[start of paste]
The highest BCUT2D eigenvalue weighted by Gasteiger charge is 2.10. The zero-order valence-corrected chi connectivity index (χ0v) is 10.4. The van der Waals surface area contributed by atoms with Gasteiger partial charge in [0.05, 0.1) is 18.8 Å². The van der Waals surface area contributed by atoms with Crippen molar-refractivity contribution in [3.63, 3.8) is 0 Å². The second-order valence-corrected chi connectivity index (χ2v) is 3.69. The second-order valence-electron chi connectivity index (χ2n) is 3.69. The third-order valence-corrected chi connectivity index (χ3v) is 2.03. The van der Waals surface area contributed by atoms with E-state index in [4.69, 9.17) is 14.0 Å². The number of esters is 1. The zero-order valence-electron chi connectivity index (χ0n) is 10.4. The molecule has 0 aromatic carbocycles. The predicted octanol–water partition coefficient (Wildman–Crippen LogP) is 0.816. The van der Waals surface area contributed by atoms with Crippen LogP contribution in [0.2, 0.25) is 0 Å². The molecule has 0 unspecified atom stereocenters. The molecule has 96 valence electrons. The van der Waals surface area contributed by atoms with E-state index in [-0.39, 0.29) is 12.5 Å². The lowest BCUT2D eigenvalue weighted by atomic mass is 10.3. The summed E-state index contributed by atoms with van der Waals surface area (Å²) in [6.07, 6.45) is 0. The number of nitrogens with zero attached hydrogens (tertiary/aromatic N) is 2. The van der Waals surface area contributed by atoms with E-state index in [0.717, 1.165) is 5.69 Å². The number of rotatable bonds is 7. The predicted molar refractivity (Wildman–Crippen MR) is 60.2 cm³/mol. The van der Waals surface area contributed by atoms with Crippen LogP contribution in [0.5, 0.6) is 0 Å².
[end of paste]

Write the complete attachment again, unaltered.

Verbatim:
The highest BCUT2D eigenvalue weighted by Gasteiger charge is 2.10. The zero-order valence-corrected chi connectivity index (χ0v) is 10.4. The van der Waals surface area contributed by atoms with Gasteiger partial charge in [0.05, 0.1) is 18.8 Å². The van der Waals surface area contributed by atoms with Crippen molar-refractivity contribution in [3.63, 3.8) is 0 Å². The second-order valence-corrected chi connectivity index (χ2v) is 3.69. The second-order valence-electron chi connectivity index (χ2n) is 3.69. The third-order valence-corrected chi connectivity index (χ3v) is 2.03. The van der Waals surface area contributed by atoms with E-state index in [4.69, 9.17) is 14.0 Å². The number of esters is 1. The zero-order valence-electron chi connectivity index (χ0n) is 10.4. The molecule has 0 aromatic carbocycles. The predicted octanol–water partition coefficient (Wildman–Crippen LogP) is 0.816. The van der Waals surface area contributed by atoms with Crippen LogP contribution in [0.2, 0.25) is 0 Å². The molecule has 0 unspecified atom stereocenters. The molecule has 96 valence electrons. The van der Waals surface area contributed by atoms with E-state index in [-0.39, 0.29) is 12.5 Å². The lowest BCUT2D eigenvalue weighted by atomic mass is 10.3. The summed E-state index contributed by atoms with van der Waals surface area (Å²) in [6.07, 6.45) is 0. The number of nitrogens with zero attached hydrogens (tertiary/aromatic N) is 2. The van der Waals surface area contributed by atoms with E-state index in [0.717, 1.165) is 5.69 Å². The number of rotatable bonds is 7. The predicted molar refractivity (Wildman–Crippen MR) is 60.2 cm³/mol. The van der Waals surface area contributed by atoms with Crippen LogP contribution in [0.5, 0.6) is 0 Å².